Following an extensive $65 million marketing campaign, which included licensing deals with 100 companies, Jurassic Park grossed over $900 million worldwide in its original theatrical run. It surpassed Spielberg's 1982 film E.T. the Extra-Terrestrial to become the highest-grossing film until Titanic (1997). Jurassic Park was well received by critics, who praised its special effects and Spielberg's direction but criticized the script. The film won more than 20 awards (including 3 Academy Awards), mostly for its visual effects. Jurassic Park is considered by many to be one of the greatest films of the 1990s and in some cases of all time, as well as a landmark in the vector of visual effects regarding its computer-generated imagery and animatronics.
Jurassic Park was followed by two sequels, The Lost World: Jurassic Park and Jurassic Park III, both of which were box office successes but received mixed critical responses. A third sequel, Jurassic World, is set for release on June 12, 2015. (see more...)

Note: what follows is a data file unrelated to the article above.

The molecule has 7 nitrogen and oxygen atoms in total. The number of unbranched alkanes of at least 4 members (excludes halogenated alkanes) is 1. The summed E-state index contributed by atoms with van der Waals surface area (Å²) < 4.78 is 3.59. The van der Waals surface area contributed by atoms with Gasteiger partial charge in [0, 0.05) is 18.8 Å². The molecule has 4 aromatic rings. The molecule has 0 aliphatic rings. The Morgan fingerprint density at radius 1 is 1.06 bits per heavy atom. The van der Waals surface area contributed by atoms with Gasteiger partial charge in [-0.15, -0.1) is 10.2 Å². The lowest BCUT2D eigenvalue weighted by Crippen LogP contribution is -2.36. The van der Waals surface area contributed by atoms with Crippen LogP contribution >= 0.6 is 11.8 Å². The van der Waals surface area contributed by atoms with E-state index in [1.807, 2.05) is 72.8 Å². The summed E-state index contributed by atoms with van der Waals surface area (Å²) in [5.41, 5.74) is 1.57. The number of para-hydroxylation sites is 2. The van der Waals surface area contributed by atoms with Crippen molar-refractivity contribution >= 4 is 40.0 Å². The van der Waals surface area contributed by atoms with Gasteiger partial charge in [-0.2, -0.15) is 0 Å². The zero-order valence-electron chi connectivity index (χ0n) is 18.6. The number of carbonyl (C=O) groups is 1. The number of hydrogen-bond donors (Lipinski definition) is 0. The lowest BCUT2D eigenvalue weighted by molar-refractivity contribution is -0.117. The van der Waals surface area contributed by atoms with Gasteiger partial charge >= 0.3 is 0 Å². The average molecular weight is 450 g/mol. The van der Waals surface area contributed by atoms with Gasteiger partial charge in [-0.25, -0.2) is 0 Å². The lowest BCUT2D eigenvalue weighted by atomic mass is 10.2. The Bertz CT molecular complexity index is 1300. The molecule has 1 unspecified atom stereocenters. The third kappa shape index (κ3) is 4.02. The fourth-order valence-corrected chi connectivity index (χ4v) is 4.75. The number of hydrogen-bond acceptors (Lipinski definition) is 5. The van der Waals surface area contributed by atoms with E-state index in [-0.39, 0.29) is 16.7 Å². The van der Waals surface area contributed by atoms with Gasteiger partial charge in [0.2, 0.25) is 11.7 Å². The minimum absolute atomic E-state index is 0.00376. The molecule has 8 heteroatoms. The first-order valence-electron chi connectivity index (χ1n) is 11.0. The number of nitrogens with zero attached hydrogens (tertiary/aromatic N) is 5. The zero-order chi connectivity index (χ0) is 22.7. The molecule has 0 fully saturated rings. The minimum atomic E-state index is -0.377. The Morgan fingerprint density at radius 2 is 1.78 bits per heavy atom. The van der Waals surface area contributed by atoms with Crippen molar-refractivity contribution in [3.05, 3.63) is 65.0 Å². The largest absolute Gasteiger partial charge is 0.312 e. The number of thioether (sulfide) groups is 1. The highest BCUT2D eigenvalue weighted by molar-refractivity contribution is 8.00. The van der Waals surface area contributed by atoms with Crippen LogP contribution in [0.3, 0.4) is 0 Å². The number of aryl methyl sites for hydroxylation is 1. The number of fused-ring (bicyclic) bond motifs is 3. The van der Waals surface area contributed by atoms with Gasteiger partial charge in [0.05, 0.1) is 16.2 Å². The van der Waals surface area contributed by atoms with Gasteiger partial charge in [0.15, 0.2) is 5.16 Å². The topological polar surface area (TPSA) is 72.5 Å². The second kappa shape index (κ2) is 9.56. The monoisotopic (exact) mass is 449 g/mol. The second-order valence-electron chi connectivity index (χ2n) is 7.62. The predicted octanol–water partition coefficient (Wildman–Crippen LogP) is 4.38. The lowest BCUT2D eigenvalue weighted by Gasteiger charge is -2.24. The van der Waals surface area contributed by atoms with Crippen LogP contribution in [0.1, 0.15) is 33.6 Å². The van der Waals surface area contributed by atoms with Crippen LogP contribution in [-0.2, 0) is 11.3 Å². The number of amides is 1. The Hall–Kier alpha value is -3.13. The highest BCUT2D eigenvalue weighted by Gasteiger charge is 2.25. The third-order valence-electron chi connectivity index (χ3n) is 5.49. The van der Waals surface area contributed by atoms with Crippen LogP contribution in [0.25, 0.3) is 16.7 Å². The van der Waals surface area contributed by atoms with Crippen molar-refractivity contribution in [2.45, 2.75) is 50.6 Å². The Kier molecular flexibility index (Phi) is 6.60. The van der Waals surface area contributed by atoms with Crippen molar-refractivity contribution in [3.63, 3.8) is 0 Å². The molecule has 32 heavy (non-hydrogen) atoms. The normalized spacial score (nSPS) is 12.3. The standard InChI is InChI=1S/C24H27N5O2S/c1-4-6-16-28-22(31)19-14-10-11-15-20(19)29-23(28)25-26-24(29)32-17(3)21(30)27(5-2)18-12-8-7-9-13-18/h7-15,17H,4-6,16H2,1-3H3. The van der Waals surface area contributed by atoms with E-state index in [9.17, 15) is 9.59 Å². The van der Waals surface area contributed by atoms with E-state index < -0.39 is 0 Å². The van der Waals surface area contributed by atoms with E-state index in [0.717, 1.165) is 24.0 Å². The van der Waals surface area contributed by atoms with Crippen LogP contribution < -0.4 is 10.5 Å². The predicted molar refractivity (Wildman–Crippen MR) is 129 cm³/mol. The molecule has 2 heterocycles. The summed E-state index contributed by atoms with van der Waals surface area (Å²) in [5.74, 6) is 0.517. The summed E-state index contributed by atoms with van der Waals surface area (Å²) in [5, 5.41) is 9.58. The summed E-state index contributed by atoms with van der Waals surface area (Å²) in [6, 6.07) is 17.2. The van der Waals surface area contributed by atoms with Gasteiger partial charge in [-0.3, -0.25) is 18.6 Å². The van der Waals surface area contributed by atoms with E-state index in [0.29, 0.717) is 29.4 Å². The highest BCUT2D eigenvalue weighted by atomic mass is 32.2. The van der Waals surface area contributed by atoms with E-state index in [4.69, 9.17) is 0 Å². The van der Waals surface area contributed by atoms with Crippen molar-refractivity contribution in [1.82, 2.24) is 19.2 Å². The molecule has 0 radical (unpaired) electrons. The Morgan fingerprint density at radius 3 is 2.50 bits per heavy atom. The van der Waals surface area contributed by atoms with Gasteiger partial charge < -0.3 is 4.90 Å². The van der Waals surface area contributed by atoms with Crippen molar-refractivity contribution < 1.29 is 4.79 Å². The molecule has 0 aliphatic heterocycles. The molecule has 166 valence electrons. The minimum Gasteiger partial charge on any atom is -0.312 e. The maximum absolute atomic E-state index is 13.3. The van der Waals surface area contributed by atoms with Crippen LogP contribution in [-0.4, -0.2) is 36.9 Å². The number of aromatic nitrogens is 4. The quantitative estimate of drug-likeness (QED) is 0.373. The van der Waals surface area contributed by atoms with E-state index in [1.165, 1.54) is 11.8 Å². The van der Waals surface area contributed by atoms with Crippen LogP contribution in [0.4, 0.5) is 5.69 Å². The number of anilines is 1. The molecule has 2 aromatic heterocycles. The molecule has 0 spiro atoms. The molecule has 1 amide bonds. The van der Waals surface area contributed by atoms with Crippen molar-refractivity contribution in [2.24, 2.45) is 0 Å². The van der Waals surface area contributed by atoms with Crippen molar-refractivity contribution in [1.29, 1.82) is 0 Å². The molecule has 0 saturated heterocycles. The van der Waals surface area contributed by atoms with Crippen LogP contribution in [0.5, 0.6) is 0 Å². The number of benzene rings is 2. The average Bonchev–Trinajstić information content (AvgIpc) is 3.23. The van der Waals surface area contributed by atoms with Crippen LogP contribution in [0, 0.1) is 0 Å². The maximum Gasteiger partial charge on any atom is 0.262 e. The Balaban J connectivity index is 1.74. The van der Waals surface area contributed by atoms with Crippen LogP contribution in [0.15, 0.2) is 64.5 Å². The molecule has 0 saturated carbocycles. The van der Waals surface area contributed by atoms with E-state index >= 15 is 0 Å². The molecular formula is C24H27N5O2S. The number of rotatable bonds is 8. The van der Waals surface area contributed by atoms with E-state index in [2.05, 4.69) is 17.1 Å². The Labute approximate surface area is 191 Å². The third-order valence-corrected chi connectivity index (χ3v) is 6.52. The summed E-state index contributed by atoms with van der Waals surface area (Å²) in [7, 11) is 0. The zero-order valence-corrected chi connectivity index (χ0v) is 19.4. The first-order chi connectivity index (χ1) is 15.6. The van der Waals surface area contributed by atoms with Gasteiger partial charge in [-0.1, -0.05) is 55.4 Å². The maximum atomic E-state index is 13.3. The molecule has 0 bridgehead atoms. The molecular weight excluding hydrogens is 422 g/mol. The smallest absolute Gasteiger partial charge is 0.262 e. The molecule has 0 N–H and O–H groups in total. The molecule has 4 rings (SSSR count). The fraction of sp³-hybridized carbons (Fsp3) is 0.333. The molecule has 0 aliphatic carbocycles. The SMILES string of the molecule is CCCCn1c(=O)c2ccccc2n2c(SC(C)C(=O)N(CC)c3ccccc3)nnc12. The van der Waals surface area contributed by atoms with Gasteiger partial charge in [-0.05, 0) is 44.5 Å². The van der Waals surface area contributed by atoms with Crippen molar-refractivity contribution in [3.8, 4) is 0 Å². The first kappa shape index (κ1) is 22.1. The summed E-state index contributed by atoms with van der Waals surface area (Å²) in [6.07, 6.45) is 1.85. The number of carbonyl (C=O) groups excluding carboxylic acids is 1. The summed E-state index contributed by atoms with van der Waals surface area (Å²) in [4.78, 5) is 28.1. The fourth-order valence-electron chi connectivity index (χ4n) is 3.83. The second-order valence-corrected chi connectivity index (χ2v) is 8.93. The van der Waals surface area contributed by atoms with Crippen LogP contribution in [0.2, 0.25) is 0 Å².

Did you know?
Two skeletons of women between 25 and 35 years of age preserved in the Tomb of Téviec. The tomb is dated to the Mesolithic between 6,740 and 5,680 years ago. They died a violent death, with several head injuries and impacts of arrows. The two bodies were buried with great care in a pit half in the basement rock (underlying or country rock) and half in the kitchen debris that covered them. The tomb is protected by antlers. The grave goods include flint and bone (mainly wild boar) offerings and funeral jewelry which is made of marine shells drilled and assembled into necklaces, bracelets and ankle ring. Some of the bone objects have engraved lines. The tomb was recovered in 1938 and restored in 2010.
Photo credit: Didier Descouens